India’s look east window should not be jammed
Even if a middle road is followed India won’t make a success of looking East if it’s governance is not effective. Can Modi provide the strong government managing an Eastern economy requires asks Mark Tully.ht view Updated: Aug 03, 2014 01:26 IST
Since Independence India has always looked West for economic guidance. In Nehru’s time the socialists of the London School of Economics provided much of the guidance. In the years of a more liberal economy the free-marketeers of American Ivy League universities have held sway. Today there is a school of economists who think Prime Minister Narendra Modi should be looking eastward.
There is one obvious reason for that.
It’s Eastern countries — Japan, China, South Korea, Taiwan and Singapore — that have achieved the change he wants to bring about. Putting it simply, the transformation from an under-developed to a developed or rapidly developing country. But after talking to Ramgopal Agarwala, a leading member of the Look East economists, it seems to me that learning from the example of the Eastern Tigers will involve accepting that some tenets which underlie current Indian economic thinking are shibboleths.
As the Indian economy suffered so badly from excessive regulation, it’s not surprising there is a widespread belief that the less the government intervenes the better the outcome. The governments of all the fast-developing East Asian countries have played a major role in guiding their economies. China has invested massively in the public sector. So the bias against government intervention might all be shibboleths.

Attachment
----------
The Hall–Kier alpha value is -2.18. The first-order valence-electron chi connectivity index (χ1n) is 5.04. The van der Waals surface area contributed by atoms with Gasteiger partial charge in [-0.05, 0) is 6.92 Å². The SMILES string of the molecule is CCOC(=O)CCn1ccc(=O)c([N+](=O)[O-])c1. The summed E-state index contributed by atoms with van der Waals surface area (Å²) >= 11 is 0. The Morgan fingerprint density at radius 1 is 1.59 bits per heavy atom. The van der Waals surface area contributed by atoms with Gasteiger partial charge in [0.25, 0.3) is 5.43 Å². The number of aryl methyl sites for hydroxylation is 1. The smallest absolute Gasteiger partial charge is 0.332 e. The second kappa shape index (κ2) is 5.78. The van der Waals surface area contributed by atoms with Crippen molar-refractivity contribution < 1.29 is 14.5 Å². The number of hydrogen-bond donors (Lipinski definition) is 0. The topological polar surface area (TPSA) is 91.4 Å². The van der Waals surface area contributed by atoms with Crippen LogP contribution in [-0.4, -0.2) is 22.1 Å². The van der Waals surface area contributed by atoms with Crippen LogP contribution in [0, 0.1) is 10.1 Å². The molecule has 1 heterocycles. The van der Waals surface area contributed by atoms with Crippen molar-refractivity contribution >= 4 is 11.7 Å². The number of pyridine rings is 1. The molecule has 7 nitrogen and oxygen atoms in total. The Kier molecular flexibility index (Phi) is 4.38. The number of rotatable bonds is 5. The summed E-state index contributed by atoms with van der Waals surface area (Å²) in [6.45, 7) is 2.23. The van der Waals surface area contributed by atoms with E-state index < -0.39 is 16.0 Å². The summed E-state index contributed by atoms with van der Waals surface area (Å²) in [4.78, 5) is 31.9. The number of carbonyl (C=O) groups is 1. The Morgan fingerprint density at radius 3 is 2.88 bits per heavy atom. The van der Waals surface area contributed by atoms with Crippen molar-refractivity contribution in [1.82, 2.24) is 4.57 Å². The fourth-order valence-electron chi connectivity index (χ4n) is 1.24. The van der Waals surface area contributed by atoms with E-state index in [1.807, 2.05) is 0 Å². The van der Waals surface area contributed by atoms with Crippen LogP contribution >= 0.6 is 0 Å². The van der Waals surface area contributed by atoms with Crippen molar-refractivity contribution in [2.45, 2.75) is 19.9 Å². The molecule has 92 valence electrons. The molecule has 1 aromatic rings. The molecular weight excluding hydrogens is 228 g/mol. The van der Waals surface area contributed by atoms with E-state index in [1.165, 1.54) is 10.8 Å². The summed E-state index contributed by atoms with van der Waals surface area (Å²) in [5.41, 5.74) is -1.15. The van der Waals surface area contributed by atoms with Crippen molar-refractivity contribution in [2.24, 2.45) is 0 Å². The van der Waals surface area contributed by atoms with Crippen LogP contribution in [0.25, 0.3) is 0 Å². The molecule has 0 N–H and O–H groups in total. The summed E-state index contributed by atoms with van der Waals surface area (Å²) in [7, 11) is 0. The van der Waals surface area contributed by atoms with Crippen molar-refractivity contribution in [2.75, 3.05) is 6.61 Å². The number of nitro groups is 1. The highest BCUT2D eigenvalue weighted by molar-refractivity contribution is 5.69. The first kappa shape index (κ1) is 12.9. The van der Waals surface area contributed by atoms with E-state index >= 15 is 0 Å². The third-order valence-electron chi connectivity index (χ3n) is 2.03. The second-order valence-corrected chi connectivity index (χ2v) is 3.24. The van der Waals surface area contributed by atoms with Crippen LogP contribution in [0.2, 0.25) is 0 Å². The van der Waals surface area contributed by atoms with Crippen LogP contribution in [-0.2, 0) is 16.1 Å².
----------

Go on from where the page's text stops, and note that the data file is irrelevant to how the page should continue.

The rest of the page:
This leads to another shibboleth. China could not invest so heavily in the public sector if the Chinese did not generate public savings through taxation and other means. But the received Western wisdom is that taxation should be as light as possible to avoid constraining entrepreneurial energy. Ram pointed out to me how under-taxed India is. There is, for instance, no inheritance tax, no tax on long-term capital gains and no tax on dividends.
Raising more taxes combined with reducing wasteful government expenditure would mean India saved more. At present it saves 30% of GDP while China saves more than 45%. The more India saves the more it can invest in the infrastructure it so badly needs, as well as the education and health services economists of all shades agree are necessary for long-term sustainable development. If Modi looks East he may come to believe that keeping an eye on savings and consumption is a better way of gauging the economy’s health than the western fetish about fiscal deficit.
India’s disastrous experience of protection in the days of the licence-permit raj would seem to confirm that the economy should be as open as possible to international competition. But this is an over-simplification, if not a shibboleth. All the Eastern Tiger economies have grown by practising strategic protection.
Japan, China, Singapore, Taiwan and South Korea are set out to make themselves rich nations. India has concentrated on relieving poverty. There is also a widespread belief that a policy based on increasing the nation’s wealth leads to the trickle-down phenomenon, the poor having to wait for the crumbs that fall from the tables of the rich. The figures in the recently published United Nations Human Development Report show that need not be so.
But a word of warning. Turning to the East should not be an about-turn but more in the nature of a course-correction. Shedding the shibboleth about the public sector should not lead to a return to the days when the private sector was regarded as disreputable, but rather an era in which the public sector also is regarded as respectable.
Even if this middle road is followed India won’t make a success of looking East if it’s governance is not effective. Modi has sold himself to the electorate as a strong leader. Can he provide the strong government managing an Eastern economy requires?
The views expressed by the author are personal